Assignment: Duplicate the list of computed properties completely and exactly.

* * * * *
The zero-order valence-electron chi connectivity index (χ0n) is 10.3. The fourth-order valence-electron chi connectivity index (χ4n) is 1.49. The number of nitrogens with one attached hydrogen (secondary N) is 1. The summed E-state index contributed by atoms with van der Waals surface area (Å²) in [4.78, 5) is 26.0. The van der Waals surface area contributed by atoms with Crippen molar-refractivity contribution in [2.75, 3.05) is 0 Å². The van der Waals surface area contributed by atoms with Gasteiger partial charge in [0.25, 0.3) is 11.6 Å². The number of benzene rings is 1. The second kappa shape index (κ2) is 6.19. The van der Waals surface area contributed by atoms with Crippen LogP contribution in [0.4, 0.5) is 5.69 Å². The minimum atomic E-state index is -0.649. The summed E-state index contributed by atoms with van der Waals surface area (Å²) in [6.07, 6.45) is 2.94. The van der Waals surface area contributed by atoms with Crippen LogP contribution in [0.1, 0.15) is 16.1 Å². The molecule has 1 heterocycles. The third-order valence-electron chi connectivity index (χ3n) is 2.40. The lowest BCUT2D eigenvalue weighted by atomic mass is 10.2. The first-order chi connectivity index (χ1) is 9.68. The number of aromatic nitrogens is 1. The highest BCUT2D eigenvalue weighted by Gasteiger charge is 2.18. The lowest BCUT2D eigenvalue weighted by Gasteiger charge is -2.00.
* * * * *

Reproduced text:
The zero-order valence-electron chi connectivity index (χ0n) is 10.3. The fourth-order valence-electron chi connectivity index (χ4n) is 1.49. The number of nitrogens with one attached hydrogen (secondary N) is 1. The summed E-state index contributed by atoms with van der Waals surface area (Å²) in [4.78, 5) is 26.0. The van der Waals surface area contributed by atoms with Crippen molar-refractivity contribution in [2.75, 3.05) is 0 Å². The van der Waals surface area contributed by atoms with Gasteiger partial charge in [0.25, 0.3) is 11.6 Å². The number of benzene rings is 1. The second kappa shape index (κ2) is 6.19. The van der Waals surface area contributed by atoms with Crippen LogP contribution in [0.4, 0.5) is 5.69 Å². The minimum atomic E-state index is -0.649. The summed E-state index contributed by atoms with van der Waals surface area (Å²) in [6.07, 6.45) is 2.94. The van der Waals surface area contributed by atoms with Crippen LogP contribution in [0.1, 0.15) is 16.1 Å². The molecule has 1 heterocycles. The third-order valence-electron chi connectivity index (χ3n) is 2.40. The lowest BCUT2D eigenvalue weighted by atomic mass is 10.2. The first-order chi connectivity index (χ1) is 9.68. The number of aromatic nitrogens is 1. The highest BCUT2D eigenvalue weighted by Gasteiger charge is 2.18. The lowest BCUT2D eigenvalue weighted by Gasteiger charge is -2.00.